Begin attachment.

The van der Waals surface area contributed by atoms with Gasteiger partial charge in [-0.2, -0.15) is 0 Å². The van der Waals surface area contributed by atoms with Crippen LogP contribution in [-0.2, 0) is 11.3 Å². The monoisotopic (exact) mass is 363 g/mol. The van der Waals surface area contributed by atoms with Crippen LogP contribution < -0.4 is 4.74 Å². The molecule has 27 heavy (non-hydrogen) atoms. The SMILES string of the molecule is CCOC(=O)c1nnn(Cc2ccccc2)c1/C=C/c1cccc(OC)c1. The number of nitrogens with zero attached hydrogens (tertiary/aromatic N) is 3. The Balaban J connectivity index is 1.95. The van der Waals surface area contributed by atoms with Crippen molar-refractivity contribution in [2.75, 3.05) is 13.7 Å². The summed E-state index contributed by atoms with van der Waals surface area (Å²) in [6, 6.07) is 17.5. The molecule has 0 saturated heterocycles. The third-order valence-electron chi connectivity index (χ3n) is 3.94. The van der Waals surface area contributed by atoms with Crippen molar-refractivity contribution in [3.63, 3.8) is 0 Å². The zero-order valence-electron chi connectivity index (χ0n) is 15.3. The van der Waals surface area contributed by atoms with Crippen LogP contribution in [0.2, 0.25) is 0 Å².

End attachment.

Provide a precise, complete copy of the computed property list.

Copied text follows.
The van der Waals surface area contributed by atoms with Gasteiger partial charge in [-0.2, -0.15) is 0 Å². The van der Waals surface area contributed by atoms with Crippen LogP contribution in [-0.2, 0) is 11.3 Å². The monoisotopic (exact) mass is 363 g/mol. The van der Waals surface area contributed by atoms with Crippen LogP contribution < -0.4 is 4.74 Å². The molecule has 27 heavy (non-hydrogen) atoms. The SMILES string of the molecule is CCOC(=O)c1nnn(Cc2ccccc2)c1/C=C/c1cccc(OC)c1. The number of nitrogens with zero attached hydrogens (tertiary/aromatic N) is 3. The Balaban J connectivity index is 1.95. The van der Waals surface area contributed by atoms with Crippen molar-refractivity contribution in [2.75, 3.05) is 13.7 Å². The summed E-state index contributed by atoms with van der Waals surface area (Å²) in [6, 6.07) is 17.5. The molecule has 0 saturated heterocycles. The third-order valence-electron chi connectivity index (χ3n) is 3.94. The van der Waals surface area contributed by atoms with Crippen molar-refractivity contribution in [3.63, 3.8) is 0 Å². The zero-order valence-electron chi connectivity index (χ0n) is 15.3. The van der Waals surface area contributed by atoms with Crippen LogP contribution in [0.2, 0.25) is 0 Å².